If you’re a trumpet player, getting braces is an immediate detriment to your playing ability and enjoyment. The sensation is uncomfortable and painful, and you’ll find that you simply can’t produce the same tonal quality and pitches that you could without braces. Fortunately, there are techniques that you can employ to make playing the trumpet with braces bearable, and even enjoyable again.
Wait until you've had your braces a few days before playing the trumpet. Immediately after getting braces, your mouth and teeth will feel sore and uncomfortable, and trying to play the trumpet might only make things worse. Give your mouth a few days to adjust to your new orthodontic gear. The pain will decrease, and your comfort level will increase.
Accept the fact that your embouchure must change when playing with braces. Use your lips to create a cushion between the braces and the trumpet's mouthpiece. Use less pressure than you normally do. If you’re in the bad habit of pushing the mouthpiece into your embouchure in order to produce high notes, now is a great time to break the trend. You’ll injure your lips if you don’t break this habit.
Use airflow, rather than pressure, to create music with your trumpet. You cannot adjust your embouchure while you play, or else you’ll cut and scratch your lips. Do not adjust the muscles in the corners of your lips as you play. Playing high notes typically involves closing your lip aperture while you play. You can’t do this anymore. Instead, move more air.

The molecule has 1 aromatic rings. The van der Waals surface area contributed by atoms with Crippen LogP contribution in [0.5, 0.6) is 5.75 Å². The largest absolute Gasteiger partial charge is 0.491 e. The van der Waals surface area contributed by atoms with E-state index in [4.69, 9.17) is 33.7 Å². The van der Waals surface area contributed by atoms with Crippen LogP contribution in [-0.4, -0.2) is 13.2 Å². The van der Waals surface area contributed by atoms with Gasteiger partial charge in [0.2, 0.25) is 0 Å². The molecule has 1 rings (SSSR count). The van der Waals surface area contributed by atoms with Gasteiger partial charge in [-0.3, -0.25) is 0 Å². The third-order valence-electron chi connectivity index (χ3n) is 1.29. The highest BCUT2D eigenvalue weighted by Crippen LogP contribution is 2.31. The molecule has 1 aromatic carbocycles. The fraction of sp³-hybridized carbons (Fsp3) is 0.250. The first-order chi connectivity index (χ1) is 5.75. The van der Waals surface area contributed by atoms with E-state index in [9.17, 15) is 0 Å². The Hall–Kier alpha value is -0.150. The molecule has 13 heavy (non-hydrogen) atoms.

Wait until playing sky-high notes. Work in the lower registers at first while focusing on maintaining equal pressure between your lips and the mouthpiece. Inform your band director that you now have braces. Chances are excellent that this will be far from the first time that your director has had a student with braces. Ask for lower parts, and don’t try to be a star and play the lead trumpet roles.
Limit your practice sessions to only 10 to 15 minutes at a time. As soon as your embouchure grows tired, or you start to feel pain, put the trumpet down and rest. Playing while you’re sore or tired will cause you to develop bad habits.
Play quietly. There’s no need for blaring trumpet acrobatics as soon as you get your braces. Get comfortable with a low to medium register, and use as little pressure as possible.
Do not continue to play if you cut your lips. Scar tissue can develop and could permanently compromise your ability to play the trumpet in the future.